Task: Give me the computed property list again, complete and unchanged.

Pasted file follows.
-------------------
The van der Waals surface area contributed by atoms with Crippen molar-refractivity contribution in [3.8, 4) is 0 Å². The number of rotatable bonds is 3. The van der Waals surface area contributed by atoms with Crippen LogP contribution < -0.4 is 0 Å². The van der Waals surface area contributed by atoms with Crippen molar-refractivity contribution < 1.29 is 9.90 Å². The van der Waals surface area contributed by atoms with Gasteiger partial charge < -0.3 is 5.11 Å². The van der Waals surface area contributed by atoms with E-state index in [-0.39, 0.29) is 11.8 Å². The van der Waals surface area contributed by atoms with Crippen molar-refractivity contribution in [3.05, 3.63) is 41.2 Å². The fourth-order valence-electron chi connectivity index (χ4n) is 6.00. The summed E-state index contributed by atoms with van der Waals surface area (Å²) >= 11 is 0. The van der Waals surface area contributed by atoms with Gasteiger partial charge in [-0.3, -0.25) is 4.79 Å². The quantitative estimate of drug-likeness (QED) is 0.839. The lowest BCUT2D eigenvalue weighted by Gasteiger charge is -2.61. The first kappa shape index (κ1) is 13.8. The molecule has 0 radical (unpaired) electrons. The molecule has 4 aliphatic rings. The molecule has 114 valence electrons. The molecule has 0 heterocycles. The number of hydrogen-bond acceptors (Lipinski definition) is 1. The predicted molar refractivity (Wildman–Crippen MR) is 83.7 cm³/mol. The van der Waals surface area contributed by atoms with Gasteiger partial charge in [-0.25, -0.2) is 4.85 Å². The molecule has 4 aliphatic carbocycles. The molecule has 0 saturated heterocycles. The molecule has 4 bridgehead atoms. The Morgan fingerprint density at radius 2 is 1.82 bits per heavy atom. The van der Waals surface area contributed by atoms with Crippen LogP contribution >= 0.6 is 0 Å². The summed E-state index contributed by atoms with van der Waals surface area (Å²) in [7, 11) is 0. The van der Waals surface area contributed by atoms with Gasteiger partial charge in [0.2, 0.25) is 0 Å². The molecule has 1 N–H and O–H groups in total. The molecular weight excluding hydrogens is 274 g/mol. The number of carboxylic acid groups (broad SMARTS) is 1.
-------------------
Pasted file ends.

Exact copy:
The van der Waals surface area contributed by atoms with Crippen molar-refractivity contribution in [3.8, 4) is 0 Å². The number of rotatable bonds is 3. The van der Waals surface area contributed by atoms with Crippen LogP contribution < -0.4 is 0 Å². The van der Waals surface area contributed by atoms with Crippen molar-refractivity contribution < 1.29 is 9.90 Å². The van der Waals surface area contributed by atoms with Gasteiger partial charge < -0.3 is 5.11 Å². The van der Waals surface area contributed by atoms with E-state index in [-0.39, 0.29) is 11.8 Å². The van der Waals surface area contributed by atoms with Crippen molar-refractivity contribution in [3.05, 3.63) is 41.2 Å². The fourth-order valence-electron chi connectivity index (χ4n) is 6.00. The summed E-state index contributed by atoms with van der Waals surface area (Å²) >= 11 is 0. The van der Waals surface area contributed by atoms with Gasteiger partial charge in [-0.3, -0.25) is 4.79 Å². The quantitative estimate of drug-likeness (QED) is 0.839. The lowest BCUT2D eigenvalue weighted by Gasteiger charge is -2.61. The first kappa shape index (κ1) is 13.8. The molecule has 0 radical (unpaired) electrons. The molecule has 4 aliphatic rings. The molecule has 114 valence electrons. The molecule has 0 heterocycles. The number of hydrogen-bond acceptors (Lipinski definition) is 1. The predicted molar refractivity (Wildman–Crippen MR) is 83.7 cm³/mol. The van der Waals surface area contributed by atoms with Gasteiger partial charge in [-0.25, -0.2) is 4.85 Å². The molecule has 4 aliphatic carbocycles. The molecule has 0 saturated heterocycles. The molecule has 4 bridgehead atoms. The Morgan fingerprint density at radius 2 is 1.82 bits per heavy atom. The van der Waals surface area contributed by atoms with Crippen LogP contribution >= 0.6 is 0 Å². The summed E-state index contributed by atoms with van der Waals surface area (Å²) in [7, 11) is 0. The van der Waals surface area contributed by atoms with Gasteiger partial charge in [0.2, 0.25) is 0 Å². The molecule has 1 N–H and O–H groups in total. The molecular weight excluding hydrogens is 274 g/mol. The number of carboxylic acid groups (broad SMARTS) is 1.